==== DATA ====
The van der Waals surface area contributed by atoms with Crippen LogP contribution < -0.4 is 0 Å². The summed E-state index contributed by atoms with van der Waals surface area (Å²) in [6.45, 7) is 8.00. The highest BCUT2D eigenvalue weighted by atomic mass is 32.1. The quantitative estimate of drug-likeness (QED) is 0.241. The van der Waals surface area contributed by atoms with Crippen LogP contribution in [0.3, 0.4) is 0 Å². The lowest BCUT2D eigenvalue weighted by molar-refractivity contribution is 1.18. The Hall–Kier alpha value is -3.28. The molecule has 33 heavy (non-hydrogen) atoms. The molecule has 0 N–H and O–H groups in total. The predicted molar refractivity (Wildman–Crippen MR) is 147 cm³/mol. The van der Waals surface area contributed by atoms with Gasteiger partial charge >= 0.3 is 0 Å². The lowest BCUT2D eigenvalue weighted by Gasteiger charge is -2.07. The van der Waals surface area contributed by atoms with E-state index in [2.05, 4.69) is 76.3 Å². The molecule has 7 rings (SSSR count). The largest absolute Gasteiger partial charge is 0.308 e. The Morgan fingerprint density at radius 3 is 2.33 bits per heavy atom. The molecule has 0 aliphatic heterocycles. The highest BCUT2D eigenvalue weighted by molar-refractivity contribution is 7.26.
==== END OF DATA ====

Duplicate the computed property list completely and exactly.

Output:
The van der Waals surface area contributed by atoms with Crippen LogP contribution < -0.4 is 0 Å². The summed E-state index contributed by atoms with van der Waals surface area (Å²) in [6.45, 7) is 8.00. The highest BCUT2D eigenvalue weighted by atomic mass is 32.1. The quantitative estimate of drug-likeness (QED) is 0.241. The van der Waals surface area contributed by atoms with Crippen LogP contribution in [0.3, 0.4) is 0 Å². The lowest BCUT2D eigenvalue weighted by molar-refractivity contribution is 1.18. The Hall–Kier alpha value is -3.28. The molecule has 33 heavy (non-hydrogen) atoms. The molecule has 0 N–H and O–H groups in total. The predicted molar refractivity (Wildman–Crippen MR) is 147 cm³/mol. The van der Waals surface area contributed by atoms with Gasteiger partial charge >= 0.3 is 0 Å². The lowest BCUT2D eigenvalue weighted by Gasteiger charge is -2.07. The van der Waals surface area contributed by atoms with E-state index in [2.05, 4.69) is 76.3 Å². The molecule has 7 rings (SSSR count). The largest absolute Gasteiger partial charge is 0.308 e. The Morgan fingerprint density at radius 3 is 2.33 bits per heavy atom. The molecule has 0 aliphatic heterocycles. The highest BCUT2D eigenvalue weighted by molar-refractivity contribution is 7.26.